James Tan is Lecturer in Classics and Ancient History at the University of Sydney. He receive his PhD from Columbia University and is the author of Power and Public Finance at Rome (264-49 BCE). He is currently working on a book on the Tribuni Aerarii and the role of taxation in ordering rural communities and creating a sociologically stable Republican elite.
Ashley Green, The University of Melbourne
Fowling in Imperial Rome: Methods, Tools and Consumption Patterns
This paper examines the practices of fowling and bird-catching in Imperial Rome to create a general profile of the methods, tools, and consumption patterns common across the Empire. It asks how birds were hunted, when they were hunted, and how consumption of wild birds was used to advertise class, status, and inequality. It examines such phenomena as the practice of eating birds 'out of season' and the boom in demand for exotic table birds at the beginning of the Imperial period. Finally, it makes comparison to hunting practices of the Middle Ages and looks at points of differentiation, including Roman lack of falconry and the absence of the concept of poaching in Roman law.
Dr Ash Green is a recent graduate of The University of Melbourne. Her research is concerned with birds in Roman life and myth, and what the study of human/animal relations can reveal about cultures and societies both past and present.
Stephanie Zindilis, The University of Melbourne
Distaff Displacement: Narratives of Female Exile in Ovidian Poetry
Displacement, the removal from one’s home or country of origin with the possibility of return being difficult or impossible, is a torment experienced by numerous women in Ovid’s Heroides and Fasti. These episodes reveal how exile is experienced by women and its impact on their psychology, agency, and identity, exploring the myriad of factors that can influence a woman’s success or failure in finding refuge, and how gender and exile intersect to create an oppressive cycle of dual-marginalization. The increased vulnerability of exiled women provides a powerful model for Ovid to voice his own experience of displacement in the Tristia and Epistulae ex Ponto, written after his exile to Tomis in 8 CE. Thematic and linguistic echoes link his pre-exilic and post-exilic work to bridge poetic fact and fiction, identifying the poet with his characters through the shared experience of social exclusion and persecution by a more dominant masculine force.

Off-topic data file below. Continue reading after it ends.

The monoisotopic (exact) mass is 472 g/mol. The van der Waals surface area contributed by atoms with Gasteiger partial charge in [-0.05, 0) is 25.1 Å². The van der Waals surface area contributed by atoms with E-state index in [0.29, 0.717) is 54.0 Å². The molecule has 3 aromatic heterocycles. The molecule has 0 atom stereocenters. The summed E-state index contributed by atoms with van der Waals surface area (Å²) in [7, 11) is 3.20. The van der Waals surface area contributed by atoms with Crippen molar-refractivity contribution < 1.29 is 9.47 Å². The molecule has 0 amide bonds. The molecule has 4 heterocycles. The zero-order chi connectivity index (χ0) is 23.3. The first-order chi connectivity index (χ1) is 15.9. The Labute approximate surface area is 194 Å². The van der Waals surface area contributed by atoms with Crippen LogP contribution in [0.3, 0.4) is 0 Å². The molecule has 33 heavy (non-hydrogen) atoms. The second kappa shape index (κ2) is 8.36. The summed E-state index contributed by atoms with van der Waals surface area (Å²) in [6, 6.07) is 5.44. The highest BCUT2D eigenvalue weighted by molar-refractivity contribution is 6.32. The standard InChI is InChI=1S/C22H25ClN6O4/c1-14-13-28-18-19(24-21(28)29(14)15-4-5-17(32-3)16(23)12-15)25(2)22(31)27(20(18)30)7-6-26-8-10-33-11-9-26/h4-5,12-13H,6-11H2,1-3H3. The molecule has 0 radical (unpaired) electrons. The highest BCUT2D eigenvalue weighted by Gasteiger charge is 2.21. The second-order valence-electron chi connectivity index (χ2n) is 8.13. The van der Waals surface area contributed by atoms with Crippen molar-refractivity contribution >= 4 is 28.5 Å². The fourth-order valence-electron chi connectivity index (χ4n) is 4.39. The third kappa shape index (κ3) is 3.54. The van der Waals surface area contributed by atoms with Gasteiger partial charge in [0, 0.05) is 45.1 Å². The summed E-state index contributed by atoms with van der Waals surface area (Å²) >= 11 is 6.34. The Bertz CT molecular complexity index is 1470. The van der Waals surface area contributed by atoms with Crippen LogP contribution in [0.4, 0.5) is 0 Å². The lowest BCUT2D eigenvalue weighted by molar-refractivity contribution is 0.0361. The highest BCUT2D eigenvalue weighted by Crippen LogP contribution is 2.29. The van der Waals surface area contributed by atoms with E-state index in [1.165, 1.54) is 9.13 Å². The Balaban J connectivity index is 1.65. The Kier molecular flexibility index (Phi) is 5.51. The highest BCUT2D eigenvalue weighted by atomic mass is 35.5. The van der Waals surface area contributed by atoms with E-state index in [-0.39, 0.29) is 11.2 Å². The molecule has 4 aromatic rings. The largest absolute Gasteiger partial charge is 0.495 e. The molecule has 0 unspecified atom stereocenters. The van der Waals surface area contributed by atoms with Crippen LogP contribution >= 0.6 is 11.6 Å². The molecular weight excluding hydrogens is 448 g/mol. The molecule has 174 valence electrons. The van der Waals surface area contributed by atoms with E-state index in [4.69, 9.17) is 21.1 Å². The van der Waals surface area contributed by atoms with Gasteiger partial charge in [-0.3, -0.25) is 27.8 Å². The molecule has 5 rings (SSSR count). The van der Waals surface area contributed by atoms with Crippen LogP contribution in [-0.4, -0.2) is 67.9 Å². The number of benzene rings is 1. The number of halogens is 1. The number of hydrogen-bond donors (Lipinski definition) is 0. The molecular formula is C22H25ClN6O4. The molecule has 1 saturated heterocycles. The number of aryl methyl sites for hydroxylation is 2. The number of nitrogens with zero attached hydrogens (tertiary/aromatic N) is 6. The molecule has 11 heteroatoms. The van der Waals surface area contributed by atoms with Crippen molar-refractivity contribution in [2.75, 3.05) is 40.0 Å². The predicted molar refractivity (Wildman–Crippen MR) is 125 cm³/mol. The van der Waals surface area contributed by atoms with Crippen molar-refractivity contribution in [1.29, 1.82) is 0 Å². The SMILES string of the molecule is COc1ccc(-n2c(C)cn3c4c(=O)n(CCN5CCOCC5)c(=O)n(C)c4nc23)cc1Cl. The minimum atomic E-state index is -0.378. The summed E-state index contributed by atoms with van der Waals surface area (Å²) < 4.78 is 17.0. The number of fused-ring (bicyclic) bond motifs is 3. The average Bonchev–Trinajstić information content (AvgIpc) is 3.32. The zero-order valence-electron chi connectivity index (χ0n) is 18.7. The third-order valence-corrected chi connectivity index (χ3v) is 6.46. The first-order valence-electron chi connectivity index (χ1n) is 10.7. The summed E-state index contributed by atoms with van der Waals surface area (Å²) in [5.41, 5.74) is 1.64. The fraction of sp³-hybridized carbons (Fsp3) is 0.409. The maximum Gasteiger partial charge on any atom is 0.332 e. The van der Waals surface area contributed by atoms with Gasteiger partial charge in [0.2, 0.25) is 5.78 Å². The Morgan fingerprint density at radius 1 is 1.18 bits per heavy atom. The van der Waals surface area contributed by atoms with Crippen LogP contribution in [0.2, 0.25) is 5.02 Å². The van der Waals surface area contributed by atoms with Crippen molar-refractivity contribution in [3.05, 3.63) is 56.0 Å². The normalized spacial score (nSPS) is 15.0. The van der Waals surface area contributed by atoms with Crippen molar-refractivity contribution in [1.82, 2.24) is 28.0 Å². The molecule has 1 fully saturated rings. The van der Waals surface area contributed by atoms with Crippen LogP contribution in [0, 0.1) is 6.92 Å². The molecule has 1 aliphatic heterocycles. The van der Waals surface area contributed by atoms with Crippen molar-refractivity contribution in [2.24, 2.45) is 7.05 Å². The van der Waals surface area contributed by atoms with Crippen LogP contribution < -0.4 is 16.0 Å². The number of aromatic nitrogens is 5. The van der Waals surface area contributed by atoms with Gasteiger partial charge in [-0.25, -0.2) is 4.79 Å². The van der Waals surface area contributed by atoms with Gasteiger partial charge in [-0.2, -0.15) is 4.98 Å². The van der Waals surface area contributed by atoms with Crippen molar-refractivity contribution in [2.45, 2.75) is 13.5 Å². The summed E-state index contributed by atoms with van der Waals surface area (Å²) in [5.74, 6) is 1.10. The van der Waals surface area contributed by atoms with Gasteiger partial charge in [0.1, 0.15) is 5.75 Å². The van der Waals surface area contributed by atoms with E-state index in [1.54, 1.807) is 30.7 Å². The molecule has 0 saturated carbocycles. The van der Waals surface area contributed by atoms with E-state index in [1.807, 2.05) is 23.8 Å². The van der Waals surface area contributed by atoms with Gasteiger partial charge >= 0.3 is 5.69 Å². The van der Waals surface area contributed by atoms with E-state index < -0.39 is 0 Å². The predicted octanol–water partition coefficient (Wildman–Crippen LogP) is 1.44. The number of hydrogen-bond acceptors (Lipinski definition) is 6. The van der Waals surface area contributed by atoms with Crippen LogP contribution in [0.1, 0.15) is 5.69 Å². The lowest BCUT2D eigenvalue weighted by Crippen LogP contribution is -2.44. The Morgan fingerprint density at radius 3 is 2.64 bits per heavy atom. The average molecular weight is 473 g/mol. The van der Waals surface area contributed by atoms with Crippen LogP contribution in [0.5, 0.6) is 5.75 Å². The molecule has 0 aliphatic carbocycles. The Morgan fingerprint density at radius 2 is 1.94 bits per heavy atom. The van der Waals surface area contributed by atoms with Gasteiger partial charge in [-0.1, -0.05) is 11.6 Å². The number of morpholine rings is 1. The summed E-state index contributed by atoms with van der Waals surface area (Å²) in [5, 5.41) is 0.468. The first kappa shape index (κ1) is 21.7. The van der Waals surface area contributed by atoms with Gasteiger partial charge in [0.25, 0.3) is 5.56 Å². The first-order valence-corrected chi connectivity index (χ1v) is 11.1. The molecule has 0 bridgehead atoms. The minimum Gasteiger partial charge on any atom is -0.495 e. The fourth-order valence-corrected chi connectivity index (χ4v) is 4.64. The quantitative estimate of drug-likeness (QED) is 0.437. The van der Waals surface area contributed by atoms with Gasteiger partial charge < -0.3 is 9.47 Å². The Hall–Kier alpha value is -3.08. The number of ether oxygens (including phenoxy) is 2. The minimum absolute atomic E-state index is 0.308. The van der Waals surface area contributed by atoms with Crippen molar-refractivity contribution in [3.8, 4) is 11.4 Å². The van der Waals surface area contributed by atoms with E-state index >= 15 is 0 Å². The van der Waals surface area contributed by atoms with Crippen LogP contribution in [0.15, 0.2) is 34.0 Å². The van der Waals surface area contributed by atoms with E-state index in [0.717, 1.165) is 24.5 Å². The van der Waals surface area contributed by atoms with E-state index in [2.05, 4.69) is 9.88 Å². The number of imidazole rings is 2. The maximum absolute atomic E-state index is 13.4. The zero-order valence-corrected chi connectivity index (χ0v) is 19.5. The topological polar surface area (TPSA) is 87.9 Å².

Stephanie has completed an honours level thesis at the University of Melbourne on Ovid’s Metamorphoses, for which she was awarded the D.H. Rankin Essay prize and the Alexander Leeper Prize. She is currently undertaking a Master of Arts, focusing on the intersectionality of exile and gender throughout Ovid’s textual corpus. With 9 years of Latin and 3 years of Ancient Greek language study, Stephanie has developed a keen interest in early Roman Empire poetry and Greek Lyric poetry. Her research interests include gender, marginalisation, and intertextuality, concepts which are crucial to her current study of Ovidian literature.